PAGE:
Trotter, who is 52 years old, says the reason behind his decision is not because of the economy. He wants to return to college.
The name Charlie Trotter may be well known in the culinary world. For those familiar with Trotter's kitchen they know him simply as "chef." And chef is calling it quits.
"The people who know me should never be caught off guard by anything," Trotter said.
For 25 years the mostly self-taught chef has operated a trendsetting restaurant in Lincoln Park that invited diners into the kitchen and collected extraordinary wines.
Now, Trotter says, is the time to step away from the restaurant to pursue a master's degree and travel with his wife Rochelle.
"We went through the 21st anniversary, and I said I'm gonna stick it out until 25, and then I owe it to myself to explore some other things," said Trotter. "So this really isn't an overnight decision."
Trotter's multi-course service and attention to "getting it right," as he says, has drawn diners from around the world despite the high price point.
And, under Trotter's guidance, other renowned, award-winning chefs have gone on to shine.
"Charlie is definitely one of the people who put Chicago dining on the map, and he's nurtured a lot of young chefs that have gone on to have great careers," said Chicago Tribune restaurant critic Phil Vettel.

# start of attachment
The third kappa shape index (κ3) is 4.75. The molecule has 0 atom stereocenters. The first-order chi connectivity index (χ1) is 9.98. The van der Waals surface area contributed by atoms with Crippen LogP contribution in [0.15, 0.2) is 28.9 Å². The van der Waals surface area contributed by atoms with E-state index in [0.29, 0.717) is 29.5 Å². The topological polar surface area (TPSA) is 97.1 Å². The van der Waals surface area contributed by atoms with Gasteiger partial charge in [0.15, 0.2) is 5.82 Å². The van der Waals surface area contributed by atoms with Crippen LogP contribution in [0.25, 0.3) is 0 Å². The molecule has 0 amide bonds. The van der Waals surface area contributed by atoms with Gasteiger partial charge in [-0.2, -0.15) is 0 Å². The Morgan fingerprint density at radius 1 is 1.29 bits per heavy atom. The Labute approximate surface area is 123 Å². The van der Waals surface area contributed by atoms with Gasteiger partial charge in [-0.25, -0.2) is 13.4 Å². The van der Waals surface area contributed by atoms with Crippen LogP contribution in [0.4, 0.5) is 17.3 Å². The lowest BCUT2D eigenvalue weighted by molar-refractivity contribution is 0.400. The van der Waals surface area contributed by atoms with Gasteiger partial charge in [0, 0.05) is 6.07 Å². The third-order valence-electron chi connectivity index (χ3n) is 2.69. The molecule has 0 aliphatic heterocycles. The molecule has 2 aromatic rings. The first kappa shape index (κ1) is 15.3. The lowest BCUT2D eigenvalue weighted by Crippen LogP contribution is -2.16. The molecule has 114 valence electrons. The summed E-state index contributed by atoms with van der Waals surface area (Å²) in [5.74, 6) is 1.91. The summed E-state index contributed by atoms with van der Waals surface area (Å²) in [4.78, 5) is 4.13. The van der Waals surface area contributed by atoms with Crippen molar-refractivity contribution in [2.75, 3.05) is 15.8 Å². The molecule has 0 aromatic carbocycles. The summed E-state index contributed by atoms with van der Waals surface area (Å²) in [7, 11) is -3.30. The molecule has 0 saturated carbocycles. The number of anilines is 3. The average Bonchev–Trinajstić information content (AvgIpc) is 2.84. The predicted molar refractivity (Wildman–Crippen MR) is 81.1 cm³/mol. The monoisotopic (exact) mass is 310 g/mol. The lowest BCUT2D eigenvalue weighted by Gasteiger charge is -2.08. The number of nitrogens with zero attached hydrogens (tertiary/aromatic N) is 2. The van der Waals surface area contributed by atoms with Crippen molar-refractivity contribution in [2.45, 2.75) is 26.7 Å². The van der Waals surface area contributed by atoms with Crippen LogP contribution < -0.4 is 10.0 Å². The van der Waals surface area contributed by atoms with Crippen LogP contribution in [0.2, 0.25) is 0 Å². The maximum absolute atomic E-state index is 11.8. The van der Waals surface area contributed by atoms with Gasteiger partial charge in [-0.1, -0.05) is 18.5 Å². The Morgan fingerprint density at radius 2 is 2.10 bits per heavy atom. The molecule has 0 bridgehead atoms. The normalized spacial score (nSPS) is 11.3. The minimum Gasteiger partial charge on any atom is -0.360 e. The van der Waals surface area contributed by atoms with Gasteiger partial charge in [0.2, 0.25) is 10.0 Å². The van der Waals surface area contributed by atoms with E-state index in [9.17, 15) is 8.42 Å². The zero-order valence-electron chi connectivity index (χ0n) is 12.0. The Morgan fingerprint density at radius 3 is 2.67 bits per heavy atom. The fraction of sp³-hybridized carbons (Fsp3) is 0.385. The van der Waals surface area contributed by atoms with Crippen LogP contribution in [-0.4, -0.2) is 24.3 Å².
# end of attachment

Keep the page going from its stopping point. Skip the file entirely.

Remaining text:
"It's creating a culture of 'you will be a leader.' Yes, you still work for me, my expectations from me are high, but your expectations for yourself need to be even higher," Trotter said.
While the restaurant will close, Trotters To Go will remain.
Visitors to Trotters To Go say they know the legend of dining at Charlie Trotter's.
"It's a shame it's closing. I've heard nothing but good things, and hopefully, I'll get to go there before it closes its doors," said Jen Greenblatt.
"The experience was extraordinary," said Bita Fakoori. "It's nothing like you have ever seen at any other restaurants. Mr. Trotter knows how to pick the menus and he does a really good job."
"We're actually going to make reservations to see if we can get in before they close for good," said Marcus Buenrostro.
"After 25 years, Mayor Daley said I'm taking a hiatus here, and after 25 years in Chicago Oprah said, 'I'm ready for something different,' so I guess I'm following their lead a little bit," Trotter said.
In recent years, other Chicago restaurants and chefs have captured gotten the attention of national critics. Some have been critical of Trotter's performance. But, Trotter says, he has continued to reinvent his menus and this decision was on his terms.
Criticism or not, now begins the mad dash to get in for one of the last meals at Charlie Trotter's. The restaurant closes in August.